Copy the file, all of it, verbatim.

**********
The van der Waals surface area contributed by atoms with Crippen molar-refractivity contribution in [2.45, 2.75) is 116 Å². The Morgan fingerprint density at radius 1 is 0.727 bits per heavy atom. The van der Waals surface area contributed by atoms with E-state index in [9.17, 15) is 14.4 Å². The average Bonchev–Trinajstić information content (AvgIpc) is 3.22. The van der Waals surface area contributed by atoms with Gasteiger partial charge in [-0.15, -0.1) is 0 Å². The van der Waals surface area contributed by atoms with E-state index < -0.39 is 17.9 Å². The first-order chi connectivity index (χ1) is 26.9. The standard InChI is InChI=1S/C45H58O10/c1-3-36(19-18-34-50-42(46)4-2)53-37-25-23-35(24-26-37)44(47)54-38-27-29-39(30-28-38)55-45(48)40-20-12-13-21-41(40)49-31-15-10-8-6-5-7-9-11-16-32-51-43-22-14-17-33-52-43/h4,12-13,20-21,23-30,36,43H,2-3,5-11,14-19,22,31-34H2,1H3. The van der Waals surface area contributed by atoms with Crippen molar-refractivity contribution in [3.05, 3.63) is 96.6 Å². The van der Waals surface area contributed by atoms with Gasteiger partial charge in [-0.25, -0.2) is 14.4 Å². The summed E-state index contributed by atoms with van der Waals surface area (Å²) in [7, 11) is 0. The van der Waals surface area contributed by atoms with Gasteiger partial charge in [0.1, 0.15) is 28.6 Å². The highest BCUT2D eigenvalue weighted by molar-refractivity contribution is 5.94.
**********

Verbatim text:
The van der Waals surface area contributed by atoms with Crippen molar-refractivity contribution in [2.45, 2.75) is 116 Å². The Morgan fingerprint density at radius 1 is 0.727 bits per heavy atom. The van der Waals surface area contributed by atoms with E-state index in [9.17, 15) is 14.4 Å². The average Bonchev–Trinajstić information content (AvgIpc) is 3.22. The van der Waals surface area contributed by atoms with Gasteiger partial charge in [-0.15, -0.1) is 0 Å². The van der Waals surface area contributed by atoms with E-state index < -0.39 is 17.9 Å². The first-order chi connectivity index (χ1) is 26.9. The standard InChI is InChI=1S/C45H58O10/c1-3-36(19-18-34-50-42(46)4-2)53-37-25-23-35(24-26-37)44(47)54-38-27-29-39(30-28-38)55-45(48)40-20-12-13-21-41(40)49-31-15-10-8-6-5-7-9-11-16-32-51-43-22-14-17-33-52-43/h4,12-13,20-21,23-30,36,43H,2-3,5-11,14-19,22,31-34H2,1H3. The van der Waals surface area contributed by atoms with Crippen molar-refractivity contribution in [3.05, 3.63) is 96.6 Å². The van der Waals surface area contributed by atoms with Gasteiger partial charge in [-0.25, -0.2) is 14.4 Å². The summed E-state index contributed by atoms with van der Waals surface area (Å²) in [7, 11) is 0. The van der Waals surface area contributed by atoms with Gasteiger partial charge in [0.1, 0.15) is 28.6 Å². The highest BCUT2D eigenvalue weighted by molar-refractivity contribution is 5.94.